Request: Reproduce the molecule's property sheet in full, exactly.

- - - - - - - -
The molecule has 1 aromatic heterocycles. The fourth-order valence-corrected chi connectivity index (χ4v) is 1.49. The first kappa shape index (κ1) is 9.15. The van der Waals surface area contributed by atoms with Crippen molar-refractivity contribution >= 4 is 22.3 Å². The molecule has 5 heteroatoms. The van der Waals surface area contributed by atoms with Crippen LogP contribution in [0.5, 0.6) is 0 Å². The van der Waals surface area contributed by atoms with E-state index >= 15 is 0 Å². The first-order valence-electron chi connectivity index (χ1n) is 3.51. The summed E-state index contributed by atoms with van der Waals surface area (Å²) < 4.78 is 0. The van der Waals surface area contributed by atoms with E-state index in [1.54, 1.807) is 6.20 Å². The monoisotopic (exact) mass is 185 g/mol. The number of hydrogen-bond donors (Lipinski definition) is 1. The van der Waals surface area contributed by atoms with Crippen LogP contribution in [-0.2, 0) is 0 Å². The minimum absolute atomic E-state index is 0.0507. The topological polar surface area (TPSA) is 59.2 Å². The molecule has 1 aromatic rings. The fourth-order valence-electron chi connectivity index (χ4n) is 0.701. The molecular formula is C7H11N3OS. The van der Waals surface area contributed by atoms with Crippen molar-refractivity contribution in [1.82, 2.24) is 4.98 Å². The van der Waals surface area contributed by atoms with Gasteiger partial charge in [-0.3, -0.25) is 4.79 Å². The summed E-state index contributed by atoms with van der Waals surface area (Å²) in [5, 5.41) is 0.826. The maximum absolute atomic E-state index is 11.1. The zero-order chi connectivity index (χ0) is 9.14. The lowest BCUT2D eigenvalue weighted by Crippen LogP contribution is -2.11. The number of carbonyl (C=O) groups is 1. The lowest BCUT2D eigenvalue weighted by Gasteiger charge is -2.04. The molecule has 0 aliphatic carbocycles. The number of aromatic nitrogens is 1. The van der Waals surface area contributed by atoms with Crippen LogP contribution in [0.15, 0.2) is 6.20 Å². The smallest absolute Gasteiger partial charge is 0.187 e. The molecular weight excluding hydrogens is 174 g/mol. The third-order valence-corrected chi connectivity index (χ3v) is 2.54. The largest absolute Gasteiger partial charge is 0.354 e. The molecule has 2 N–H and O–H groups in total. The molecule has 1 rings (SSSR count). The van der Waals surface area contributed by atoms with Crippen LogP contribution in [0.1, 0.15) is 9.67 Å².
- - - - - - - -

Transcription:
The molecule has 1 aromatic heterocycles. The fourth-order valence-corrected chi connectivity index (χ4v) is 1.49. The first kappa shape index (κ1) is 9.15. The van der Waals surface area contributed by atoms with Crippen molar-refractivity contribution >= 4 is 22.3 Å². The molecule has 5 heteroatoms. The van der Waals surface area contributed by atoms with Crippen LogP contribution in [0.5, 0.6) is 0 Å². The van der Waals surface area contributed by atoms with E-state index >= 15 is 0 Å². The first-order valence-electron chi connectivity index (χ1n) is 3.51. The summed E-state index contributed by atoms with van der Waals surface area (Å²) < 4.78 is 0. The van der Waals surface area contributed by atoms with E-state index in [1.54, 1.807) is 6.20 Å². The monoisotopic (exact) mass is 185 g/mol. The number of hydrogen-bond donors (Lipinski definition) is 1. The van der Waals surface area contributed by atoms with Crippen LogP contribution in [-0.2, 0) is 0 Å². The minimum absolute atomic E-state index is 0.0507. The topological polar surface area (TPSA) is 59.2 Å². The molecule has 1 aromatic rings. The fourth-order valence-electron chi connectivity index (χ4n) is 0.701. The molecular formula is C7H11N3OS. The van der Waals surface area contributed by atoms with Crippen molar-refractivity contribution in [1.82, 2.24) is 4.98 Å². The van der Waals surface area contributed by atoms with Gasteiger partial charge in [-0.3, -0.25) is 4.79 Å². The summed E-state index contributed by atoms with van der Waals surface area (Å²) in [5, 5.41) is 0.826. The maximum absolute atomic E-state index is 11.1. The zero-order chi connectivity index (χ0) is 9.14. The lowest BCUT2D eigenvalue weighted by Crippen LogP contribution is -2.11. The number of carbonyl (C=O) groups is 1. The lowest BCUT2D eigenvalue weighted by Gasteiger charge is -2.04. The molecule has 0 aliphatic carbocycles. The number of aromatic nitrogens is 1. The van der Waals surface area contributed by atoms with Crippen LogP contribution in [0.15, 0.2) is 6.20 Å². The smallest absolute Gasteiger partial charge is 0.187 e. The molecular weight excluding hydrogens is 174 g/mol. The third-order valence-corrected chi connectivity index (χ3v) is 2.54. The largest absolute Gasteiger partial charge is 0.354 e. The molecule has 2 N–H and O–H groups in total. The molecule has 1 rings (SSSR count). The van der Waals surface area contributed by atoms with Crippen LogP contribution in [0.1, 0.15) is 9.67 Å².